The official blog of Lucky Compiler publishes exclusive interviews of renowned artists and photographers and presents original articles on the works of past masters.
In 16th century Rome Taddeo Zuccari (changed to Taddeo Zuccaro in 1569) was famous as much for his elegant mannerist style paintings as for his sweetness of demeanour and geniality. He persuaded his brother Federico, who was then studying law, to join him in his artistic pursuits. Federico remained a lifelong companion and assisted Taddeo in the completion of many a prominent frescoes and other artworks.
Taddeo Zuccari (September 1, 1529 – September 2, 1566) was born in Sant’Angelo in Vado, Province of Pesaro e Urbino. He relocated to Rome at a tender age of fourteen after receiving an invitation to work on a series of frescoes. In 1548, he executed a monochromatic series depicting the fables of Marcus Furius Camillus for wealthy businessman Jacopo Mattei. Vatican employed him on more than one occasion as Zuccari received regular commissions from popes Julius III and Paul IV. Decorating the villa of Caprarola with his brother Frederico remained the highlight of his career.
Taddeo Zuccari sought inspirations in the works of Raphael and Correggio. His life was cut short due to an untimely death and many of his incomplete projects were later completed by his brother Federico. Federico also looked after Taddeo’s daughter Mary Magdalene who later became a Benedictine nun. The lives and works of Zuccari brothers appear in the essays of Giorgio Vasari.
Frederick Hollyer’s name is widely recognised owing to his portrait photographs of eminent personalities of 19th century Britain, more particularly, the Pre–Raphaelites. Aesthetically his photographs, including their famous tonal range, borrowed heavily from the world of fine art and the art movements of the day.
Frederick Hollyer’s (June 17, 1838 – November 21, 1933) appreciation of art and aestheticism was inspired by his father who was an engraver, publisher and collector of paintings. Hollyer received training in mezzotint engraving that served him well for advancing his photographic techniques. He received patronage from famous artist Frederic Leighton for photographing paintings and drawings.
Hollyer became a fellow of Royal Photography Society in 1895 and got involved in the functioning of The Linked Ring. Though he did not practice but support the pictorialist movement in photography. The advice he had for budding photographers is pertinent still today,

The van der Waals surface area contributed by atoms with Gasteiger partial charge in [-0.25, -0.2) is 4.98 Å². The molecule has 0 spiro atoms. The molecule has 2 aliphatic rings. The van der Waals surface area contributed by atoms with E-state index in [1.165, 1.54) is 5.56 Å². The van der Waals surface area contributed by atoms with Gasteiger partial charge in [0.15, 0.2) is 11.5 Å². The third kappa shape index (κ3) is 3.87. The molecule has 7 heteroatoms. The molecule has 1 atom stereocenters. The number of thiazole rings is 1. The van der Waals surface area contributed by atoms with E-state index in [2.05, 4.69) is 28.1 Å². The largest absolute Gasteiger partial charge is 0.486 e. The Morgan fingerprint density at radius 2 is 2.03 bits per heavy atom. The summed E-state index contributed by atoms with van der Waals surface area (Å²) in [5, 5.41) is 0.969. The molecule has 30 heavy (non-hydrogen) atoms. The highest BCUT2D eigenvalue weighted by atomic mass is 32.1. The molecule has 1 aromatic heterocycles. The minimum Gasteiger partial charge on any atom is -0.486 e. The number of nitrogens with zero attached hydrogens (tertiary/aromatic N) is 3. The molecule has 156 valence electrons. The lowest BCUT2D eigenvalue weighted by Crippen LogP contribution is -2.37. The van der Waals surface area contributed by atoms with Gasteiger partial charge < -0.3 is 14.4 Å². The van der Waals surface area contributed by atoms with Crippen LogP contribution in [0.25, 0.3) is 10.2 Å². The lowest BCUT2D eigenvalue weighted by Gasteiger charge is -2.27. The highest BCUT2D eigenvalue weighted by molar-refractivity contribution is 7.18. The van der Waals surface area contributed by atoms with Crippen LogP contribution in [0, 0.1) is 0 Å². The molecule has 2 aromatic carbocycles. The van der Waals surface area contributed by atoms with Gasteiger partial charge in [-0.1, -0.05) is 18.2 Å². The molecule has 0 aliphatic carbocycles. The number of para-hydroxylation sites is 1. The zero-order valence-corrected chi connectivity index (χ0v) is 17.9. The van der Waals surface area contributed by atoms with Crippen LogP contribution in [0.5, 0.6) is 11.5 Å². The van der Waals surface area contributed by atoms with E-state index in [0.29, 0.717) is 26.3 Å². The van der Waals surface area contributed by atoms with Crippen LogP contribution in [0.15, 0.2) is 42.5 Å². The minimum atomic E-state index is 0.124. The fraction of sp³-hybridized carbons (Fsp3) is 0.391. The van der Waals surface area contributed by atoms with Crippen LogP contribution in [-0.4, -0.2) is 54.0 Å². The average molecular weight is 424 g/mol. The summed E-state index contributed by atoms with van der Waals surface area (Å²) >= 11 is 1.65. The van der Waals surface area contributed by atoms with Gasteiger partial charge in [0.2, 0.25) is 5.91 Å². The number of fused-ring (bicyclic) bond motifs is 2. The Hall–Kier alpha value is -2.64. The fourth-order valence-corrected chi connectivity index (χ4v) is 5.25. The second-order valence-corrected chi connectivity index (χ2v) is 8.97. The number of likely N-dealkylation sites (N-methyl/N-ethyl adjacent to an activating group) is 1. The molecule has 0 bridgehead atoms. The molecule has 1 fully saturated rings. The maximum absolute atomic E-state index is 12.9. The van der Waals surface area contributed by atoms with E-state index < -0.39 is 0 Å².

I think it would be a most useful thing, even from the business point of view, if every photographer would resolve that for every negative made for profit there should be another made for love. The greatest good of the Photographic Salon has been in showing that the best professional photographers could do some of the finest amateur work.
Artus Quellinus the Elder became a major influence in the sphere of public art and sculpture in the Low Countries in 17th century. His baroque style was different from the effulgence of the Florentine masters yet steeped in classicism and sublime in its own way.
Born into a family of artists, Artus Quellinus the Elder (August 30, 1609 – August 23 1668) received preliminary training from his father Erasmus Quellinus I, himself a noted sculptor. His brothers too went on to become prominent painters and engravers. Artus travelled to Rome in 1639 and followed that up with a visit to François Duquesnoy’s studio. Duquesnoy’s mannerist techniques prompted Artus to carry the ideals of baroque back home in Antwerp. Artus was also active in Amsterdam, Lyon and Sweden.
Artus’s decoration of the Amsterdam city hall prompted his brother Hubertus to create several etchings of architectural drawings and publish a book that immortalised Artus’s achievements. His sculptures at St. Mary’s Church and Schleswig Cathedral among several others in Germany inspired the development of tomb sculpture in the northern part of the country. His realistic depiction of portraits also became hugely popular. For modern viewers hardly any other sculptural piece of Artus is more adorable than The Sleeping Infant.
When young Jacques–Louis David sought assistance from François Boucher (1703 – 1770) in 1760s for the improvement of his painting techniques the latter knew the days of rococo is nearing its end and it would receive its fated blow from none other than David himself. Boucher duly sent David to his compatriot Joseph–Marie Vien (1716 – 1809), a classicist painter, for further training. Vien would later influence David’s entry to the French Academy in Rome and also accompany his protégé for a trip to Italy.
Jacques–Louis David (August 30, 1748 – December 29, 1825) overcame family’s misgivings about the choice of his vocation, who wanted him to be an architect, to became a painter. After five unsuccessful attempts, for reasons other than his painting skills, David managed to win Prix de Rome in 1774. In one of the preceding years he even went on for a hunger strike in protest of the judges’ decision of awarding the Prix de Rome to another candidate. Time spent in Italy studying works of great masters and also visiting the ruins of Pompeii affected him profoundly.